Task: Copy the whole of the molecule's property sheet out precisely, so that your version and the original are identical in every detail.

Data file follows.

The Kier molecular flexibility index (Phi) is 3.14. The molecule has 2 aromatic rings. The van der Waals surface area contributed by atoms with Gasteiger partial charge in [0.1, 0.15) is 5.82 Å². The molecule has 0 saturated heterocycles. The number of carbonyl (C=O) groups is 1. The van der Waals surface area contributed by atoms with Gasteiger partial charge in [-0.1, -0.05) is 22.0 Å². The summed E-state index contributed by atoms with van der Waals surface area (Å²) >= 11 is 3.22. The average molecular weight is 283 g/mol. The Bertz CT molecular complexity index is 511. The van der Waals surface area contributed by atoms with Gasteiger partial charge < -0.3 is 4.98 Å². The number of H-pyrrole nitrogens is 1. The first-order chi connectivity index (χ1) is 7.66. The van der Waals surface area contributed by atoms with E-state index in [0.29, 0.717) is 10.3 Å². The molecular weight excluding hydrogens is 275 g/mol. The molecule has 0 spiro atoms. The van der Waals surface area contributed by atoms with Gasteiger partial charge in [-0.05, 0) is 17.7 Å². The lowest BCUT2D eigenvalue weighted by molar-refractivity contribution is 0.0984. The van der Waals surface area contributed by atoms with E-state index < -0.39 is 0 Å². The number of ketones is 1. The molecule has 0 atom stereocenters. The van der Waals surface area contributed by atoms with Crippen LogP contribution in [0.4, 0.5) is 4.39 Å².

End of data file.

The Kier molecular flexibility index (Phi) is 3.14. The molecule has 2 aromatic rings. The van der Waals surface area contributed by atoms with Gasteiger partial charge in [0.1, 0.15) is 5.82 Å². The molecule has 0 saturated heterocycles. The number of carbonyl (C=O) groups is 1. The van der Waals surface area contributed by atoms with Gasteiger partial charge in [-0.1, -0.05) is 22.0 Å². The summed E-state index contributed by atoms with van der Waals surface area (Å²) >= 11 is 3.22. The average molecular weight is 283 g/mol. The Bertz CT molecular complexity index is 511. The van der Waals surface area contributed by atoms with Gasteiger partial charge < -0.3 is 4.98 Å². The number of H-pyrrole nitrogens is 1. The first-order chi connectivity index (χ1) is 7.66. The van der Waals surface area contributed by atoms with E-state index in [0.29, 0.717) is 10.3 Å². The molecular weight excluding hydrogens is 275 g/mol. The molecule has 0 spiro atoms. The van der Waals surface area contributed by atoms with Gasteiger partial charge in [-0.05, 0) is 17.7 Å². The lowest BCUT2D eigenvalue weighted by molar-refractivity contribution is 0.0984. The van der Waals surface area contributed by atoms with E-state index < -0.39 is 0 Å². The number of ketones is 1. The molecule has 0 atom stereocenters. The van der Waals surface area contributed by atoms with Crippen LogP contribution in [0.4, 0.5) is 4.39 Å².